HappyCoding HappyCoding - 3 months ago 5
Javascript Question

Why had code inside if (false) statement been read?

What I want to achieve: if something went wrong (

if (false)
), re-define object
A
. Then, create new variable
a
to assign to
A
.



class A {

}
class B {

}
class C {
constructor() {
if (false) {
console.log('hit'); // never hit to
var A = B
}
var a = A;
console.log(a) // undefined
}
}
var c = new C();





I'm not sure the line
var A = B
was executed, but if I remove the
if
statement,
console.log(a)
would print:

class A {

}


My question: Why am I getting
undefined
in the line
console.log(a)
?

Answer

All var statements in a function, regardless of where they appear, are treated as if they appeared at the top of the function. Thus, your function is interpreted exactly as if it were written:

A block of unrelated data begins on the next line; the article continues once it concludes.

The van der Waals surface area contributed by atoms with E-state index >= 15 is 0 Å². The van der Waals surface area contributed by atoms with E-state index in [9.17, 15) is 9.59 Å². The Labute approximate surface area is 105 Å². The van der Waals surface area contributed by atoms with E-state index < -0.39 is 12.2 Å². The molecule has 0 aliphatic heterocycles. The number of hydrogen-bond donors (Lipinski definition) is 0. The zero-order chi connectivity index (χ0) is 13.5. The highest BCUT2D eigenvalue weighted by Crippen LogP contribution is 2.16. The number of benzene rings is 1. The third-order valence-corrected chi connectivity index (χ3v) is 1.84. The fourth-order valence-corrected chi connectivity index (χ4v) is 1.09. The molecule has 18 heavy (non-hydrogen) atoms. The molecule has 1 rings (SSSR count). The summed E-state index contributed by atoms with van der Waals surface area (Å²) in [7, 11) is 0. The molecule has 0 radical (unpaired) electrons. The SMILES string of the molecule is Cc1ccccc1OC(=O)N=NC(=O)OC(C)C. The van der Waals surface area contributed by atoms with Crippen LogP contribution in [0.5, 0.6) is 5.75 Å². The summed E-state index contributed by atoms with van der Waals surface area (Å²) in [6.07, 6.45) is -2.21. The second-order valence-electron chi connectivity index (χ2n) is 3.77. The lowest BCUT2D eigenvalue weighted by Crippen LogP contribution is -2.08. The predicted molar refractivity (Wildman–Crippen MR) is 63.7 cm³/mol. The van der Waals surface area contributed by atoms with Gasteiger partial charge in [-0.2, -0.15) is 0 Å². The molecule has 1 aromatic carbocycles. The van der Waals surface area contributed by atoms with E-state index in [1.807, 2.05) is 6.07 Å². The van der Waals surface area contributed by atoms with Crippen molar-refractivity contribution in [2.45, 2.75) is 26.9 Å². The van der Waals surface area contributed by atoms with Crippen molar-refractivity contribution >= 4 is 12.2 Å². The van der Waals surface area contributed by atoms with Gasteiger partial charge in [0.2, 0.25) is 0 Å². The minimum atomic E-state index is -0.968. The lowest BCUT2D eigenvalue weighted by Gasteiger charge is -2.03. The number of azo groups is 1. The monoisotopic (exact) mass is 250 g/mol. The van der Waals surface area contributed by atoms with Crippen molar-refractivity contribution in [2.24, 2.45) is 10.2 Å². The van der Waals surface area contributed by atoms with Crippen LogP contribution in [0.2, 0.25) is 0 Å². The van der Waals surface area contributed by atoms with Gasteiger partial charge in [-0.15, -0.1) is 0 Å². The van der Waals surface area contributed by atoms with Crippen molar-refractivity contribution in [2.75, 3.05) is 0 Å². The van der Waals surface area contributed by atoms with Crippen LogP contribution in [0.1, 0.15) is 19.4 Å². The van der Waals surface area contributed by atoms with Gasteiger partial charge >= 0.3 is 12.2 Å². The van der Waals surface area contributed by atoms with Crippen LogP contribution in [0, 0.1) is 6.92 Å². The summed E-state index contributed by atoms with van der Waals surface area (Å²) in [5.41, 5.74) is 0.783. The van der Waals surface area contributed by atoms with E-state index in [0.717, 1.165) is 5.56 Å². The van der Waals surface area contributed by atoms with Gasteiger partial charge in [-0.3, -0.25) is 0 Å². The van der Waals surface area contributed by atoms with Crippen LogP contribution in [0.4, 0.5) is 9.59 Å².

class C {
  constructor() {
    var a, A;
    if (false) {
      console.log('hit'); // never hit to
      A = B
    }
    a = A; 
    console.log(a) // undefined
  }
}

Thus because the variables a and A appear somewhere in the constructor function in var declarations, they're declared throughout the entire function. The initializations of the declared variables are evaluated where the var declarations actually appear.

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